Q&A: The Raw Bone

[caption id="attachment_2186" align="alignnone" width="611"]Kicking Auss Kicking Auss to prove my love for you.[/caption]

A discussion with Chelsea Kent about the "need to knows" of giving raw bones for dental and digestive health, as well as mental stimulation:

What’s the difference between Beef and Bison?

Bison bones are a little smaller than Beef bones (weird, right?) and Beef is more commonly an allergen than Bison.  If you have a dog that is potentially allergic to any proteins we recommend giving Bison bones.

Can I give them to cats, too?

If your cat will chew a bone we highly recommend giving them.  It’s great for dental health and stress.  If you haven’t given bones before or your cat is being picky you might want to start with a raw trachea or sardines… ask for other suggestions.

How long can I leave them out?

Dogs and cats don’t have digestive enzymes in their mouths but they do have enzymes that break down pathogens.  So leaving a mostly clean bone out isn’t likely to be dangerous for your furry friends as long as MOST of the meat is off of them.  However, the longer a bone is exposed to oxygen the more brittle it becomes.  We recommend throwing all bones away after 7 days.

What if my pet gets bored with it before my week is up?

If your pet gets all the marrow out and meat off and then loses interest in the bone you can re-stuff it.  Some ideas for re-stuffing include mashed banana, Goat Milk, Fish Broth, Auntie’s Cookie Kitchen veggie blends, green smoothies, Dog4Dog Peanut Butter, dehydrated or raw food, K9 Natural Tripe with supplements in it, etc then you can re-freeze the bone so it lasts longer. You can “freshen” up the bone every day with something new for the seven days!

[caption id="attachment_2166" align="alignnone" width="611"]Bulldog I must chew something right this instant.[/caption]

What if my pet has bad teeth?

If pet has genetically bad teeth or never chews and has developed weak teeth (just like with people… the less weight bearing activity we have on our bones the more likely we are to develop osteoporosis) and you’re not sure if your pet is eligible for raw bones there are still other options.  You can offer something “softer” while your pets’ teeth get stronger from more and more chewing.  Anderson’s raw Scapula, Trachea’s (can be stuffed), Achilles Tendons, Ribs, Kneecaps or Knuckles (which are just marrow… no bone), OC Raw whole Sardines or something out of the frozen section such as Himalayan Yak Chews, Honest Kitchen Beams, Sliced Antlers, Trachea’s, Bully Sticks, etc.

Are these going to be messy on my carpet?

The first time you give a raw bone it may be messy.  You can give it outdoors or on a mat the first time, or give it frozen.  After the majority of the meat is off of it, it’s no longer messy.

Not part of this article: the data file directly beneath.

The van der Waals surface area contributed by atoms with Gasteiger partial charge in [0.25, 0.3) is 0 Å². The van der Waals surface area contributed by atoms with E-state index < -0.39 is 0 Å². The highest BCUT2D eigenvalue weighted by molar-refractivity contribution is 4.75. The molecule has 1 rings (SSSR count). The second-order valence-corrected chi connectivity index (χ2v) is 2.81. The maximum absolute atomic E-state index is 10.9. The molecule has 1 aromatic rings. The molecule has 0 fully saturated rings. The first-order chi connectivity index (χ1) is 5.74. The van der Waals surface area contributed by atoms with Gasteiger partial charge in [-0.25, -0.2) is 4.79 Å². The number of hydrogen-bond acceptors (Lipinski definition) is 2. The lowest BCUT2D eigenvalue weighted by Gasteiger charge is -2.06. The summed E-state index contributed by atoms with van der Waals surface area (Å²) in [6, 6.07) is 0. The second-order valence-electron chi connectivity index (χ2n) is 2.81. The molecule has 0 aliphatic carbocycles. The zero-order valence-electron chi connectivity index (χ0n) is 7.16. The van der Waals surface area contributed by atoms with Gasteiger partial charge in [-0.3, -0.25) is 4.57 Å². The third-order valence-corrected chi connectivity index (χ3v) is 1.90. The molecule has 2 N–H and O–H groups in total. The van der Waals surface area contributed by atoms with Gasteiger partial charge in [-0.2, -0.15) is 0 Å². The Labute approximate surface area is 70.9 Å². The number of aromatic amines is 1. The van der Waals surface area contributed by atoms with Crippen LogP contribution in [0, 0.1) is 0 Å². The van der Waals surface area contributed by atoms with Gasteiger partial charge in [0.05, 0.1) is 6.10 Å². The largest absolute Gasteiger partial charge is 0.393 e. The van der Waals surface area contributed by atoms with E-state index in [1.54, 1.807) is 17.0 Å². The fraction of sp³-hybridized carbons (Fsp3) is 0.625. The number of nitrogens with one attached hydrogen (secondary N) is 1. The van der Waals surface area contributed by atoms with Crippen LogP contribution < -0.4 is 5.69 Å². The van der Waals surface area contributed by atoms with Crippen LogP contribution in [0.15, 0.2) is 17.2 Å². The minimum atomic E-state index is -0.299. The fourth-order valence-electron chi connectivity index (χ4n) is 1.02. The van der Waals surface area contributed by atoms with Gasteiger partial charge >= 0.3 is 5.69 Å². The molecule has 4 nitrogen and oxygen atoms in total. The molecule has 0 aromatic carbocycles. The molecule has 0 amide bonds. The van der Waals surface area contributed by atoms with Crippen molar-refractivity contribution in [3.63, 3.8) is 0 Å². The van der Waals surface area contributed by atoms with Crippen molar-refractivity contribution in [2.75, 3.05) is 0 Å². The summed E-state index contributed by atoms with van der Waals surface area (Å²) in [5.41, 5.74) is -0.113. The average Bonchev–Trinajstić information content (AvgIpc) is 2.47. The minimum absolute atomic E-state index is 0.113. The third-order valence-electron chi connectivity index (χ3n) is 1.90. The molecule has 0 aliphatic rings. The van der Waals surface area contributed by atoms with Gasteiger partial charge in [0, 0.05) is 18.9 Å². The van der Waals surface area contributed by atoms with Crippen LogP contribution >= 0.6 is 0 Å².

Aggressive chewers:

If your dog is an aggressive chewer its extra important that you pick a size bone that is appropriate for your pooch. Make sure the bone is large enough that it can’t be swallowed whole… too large is better than too small. Also, try to get a bone that is either small enough at one end that it can’t fit entirely over their jaw, or large enough that it can fit easily back and forth over the jaw so that when the marrow is all gone it can’t get stuck over the jaw.

If your dog is aggressive to people or other dogs when chewing on bones please ask us for referrals to trainers.  Chewing raw bones will not MAKE your pet aggressive but aggression in association with ANY food is dangerous and we recommend handling it before it becomes a bigger issue.

[caption id="attachment_2189" align="alignnone" width="611"]pug How could anyone ever say no to this face? Srsly![/caption]

How to regulate The POO when giving raw bones  

Mucous in the stool - if your dog or cat ate a chunk of bone (or any other material) the intestines natural defense against pathogens or foreign body is to wrap it up in a little mucous blankie so it gets through the digestive tract safely without causing problems. So seeing a mucousy stool is a GOOD thing in that you know that the digestive system is working effectively.  It ALSO means that you should keep your eye open for other symptoms (like parasitic or other infection, vomiting, shaking, etc) but it could just be a one time occurrence... in which case... YAY digestive tract for handling that so well.

Hard white poo – If your pet ate a raw bone then had a small, dry, powdery, white stool that’s ok, too.  The minerals in the bone often go through the system and create this kind of stool which is why we often recommend feeding a raw bone for a dog with chronically loose stool because they will solidify loose stools… most of the time.

Diarrhea – If your pet ever gets a loose stool from raw bones it’s most likely from excessive calorie consumtion.  Bone marrow is over 780 calories per 3.5oz!!! So if you gave a raw bone PLUS a regular meal there a good chance that the digestive tract was just like, "OVERLOAD!!!! PURGE PURGE PURGE!!!"... diarrhea is a natural occurrence to rid the body of over-consumption of even the healthiest things.  If you’re not sure you should just skip a meal when you give a bone.

[caption id="attachment_2167" align="alignnone" width="611"]West Highland White Terrier I am pearly white inside and out.[/caption]

When starting raw bones it’s always best to supervise the first chew to see how your pet responds to the bone (and how responsible he or she is with it and give it for 10-20 minutes at a time initially to see how their digestive system responds before committing to a full bone all in one sitting.

Written by Chelsea Kent